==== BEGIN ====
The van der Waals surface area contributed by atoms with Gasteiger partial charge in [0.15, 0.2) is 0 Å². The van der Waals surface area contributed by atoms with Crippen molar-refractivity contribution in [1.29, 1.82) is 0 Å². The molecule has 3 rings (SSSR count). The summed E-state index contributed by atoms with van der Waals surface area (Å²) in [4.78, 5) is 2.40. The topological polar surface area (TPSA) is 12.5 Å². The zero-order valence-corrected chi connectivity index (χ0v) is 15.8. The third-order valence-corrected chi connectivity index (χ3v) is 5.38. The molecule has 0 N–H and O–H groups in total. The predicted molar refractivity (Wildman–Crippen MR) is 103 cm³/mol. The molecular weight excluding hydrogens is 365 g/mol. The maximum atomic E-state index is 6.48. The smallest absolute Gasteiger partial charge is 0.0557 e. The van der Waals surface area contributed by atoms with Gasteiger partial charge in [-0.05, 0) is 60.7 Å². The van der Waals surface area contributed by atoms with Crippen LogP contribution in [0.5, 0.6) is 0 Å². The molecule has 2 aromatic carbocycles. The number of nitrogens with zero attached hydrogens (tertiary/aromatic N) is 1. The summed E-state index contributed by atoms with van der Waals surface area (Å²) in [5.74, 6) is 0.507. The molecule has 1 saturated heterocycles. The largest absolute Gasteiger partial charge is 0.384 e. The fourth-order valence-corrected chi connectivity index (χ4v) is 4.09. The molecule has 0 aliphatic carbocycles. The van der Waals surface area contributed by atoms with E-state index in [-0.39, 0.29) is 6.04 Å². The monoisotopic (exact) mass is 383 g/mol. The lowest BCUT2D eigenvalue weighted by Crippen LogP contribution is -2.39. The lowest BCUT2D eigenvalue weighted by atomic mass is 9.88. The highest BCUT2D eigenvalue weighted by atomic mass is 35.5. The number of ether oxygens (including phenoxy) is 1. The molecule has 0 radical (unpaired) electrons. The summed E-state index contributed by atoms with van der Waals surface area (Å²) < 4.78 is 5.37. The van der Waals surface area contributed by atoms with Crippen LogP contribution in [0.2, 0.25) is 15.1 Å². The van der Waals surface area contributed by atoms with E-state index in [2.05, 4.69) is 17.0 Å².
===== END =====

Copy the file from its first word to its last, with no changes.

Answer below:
The van der Waals surface area contributed by atoms with Gasteiger partial charge in [0.15, 0.2) is 0 Å². The van der Waals surface area contributed by atoms with Crippen molar-refractivity contribution in [1.29, 1.82) is 0 Å². The molecule has 3 rings (SSSR count). The summed E-state index contributed by atoms with van der Waals surface area (Å²) in [4.78, 5) is 2.40. The topological polar surface area (TPSA) is 12.5 Å². The zero-order valence-corrected chi connectivity index (χ0v) is 15.8. The third-order valence-corrected chi connectivity index (χ3v) is 5.38. The molecule has 0 N–H and O–H groups in total. The predicted molar refractivity (Wildman–Crippen MR) is 103 cm³/mol. The molecular weight excluding hydrogens is 365 g/mol. The maximum atomic E-state index is 6.48. The smallest absolute Gasteiger partial charge is 0.0557 e. The van der Waals surface area contributed by atoms with Gasteiger partial charge in [-0.05, 0) is 60.7 Å². The van der Waals surface area contributed by atoms with Crippen LogP contribution in [0.5, 0.6) is 0 Å². The molecule has 2 aromatic carbocycles. The number of nitrogens with zero attached hydrogens (tertiary/aromatic N) is 1. The summed E-state index contributed by atoms with van der Waals surface area (Å²) in [5.74, 6) is 0.507. The molecule has 1 saturated heterocycles. The largest absolute Gasteiger partial charge is 0.384 e. The fourth-order valence-corrected chi connectivity index (χ4v) is 4.09. The molecule has 0 aliphatic carbocycles. The van der Waals surface area contributed by atoms with E-state index in [-0.39, 0.29) is 6.04 Å². The monoisotopic (exact) mass is 383 g/mol. The lowest BCUT2D eigenvalue weighted by Crippen LogP contribution is -2.39. The lowest BCUT2D eigenvalue weighted by atomic mass is 9.88. The highest BCUT2D eigenvalue weighted by atomic mass is 35.5. The number of ether oxygens (including phenoxy) is 1. The molecule has 0 radical (unpaired) electrons. The summed E-state index contributed by atoms with van der Waals surface area (Å²) < 4.78 is 5.37. The van der Waals surface area contributed by atoms with Crippen LogP contribution in [0.2, 0.25) is 15.1 Å². The van der Waals surface area contributed by atoms with E-state index in [2.05, 4.69) is 17.0 Å².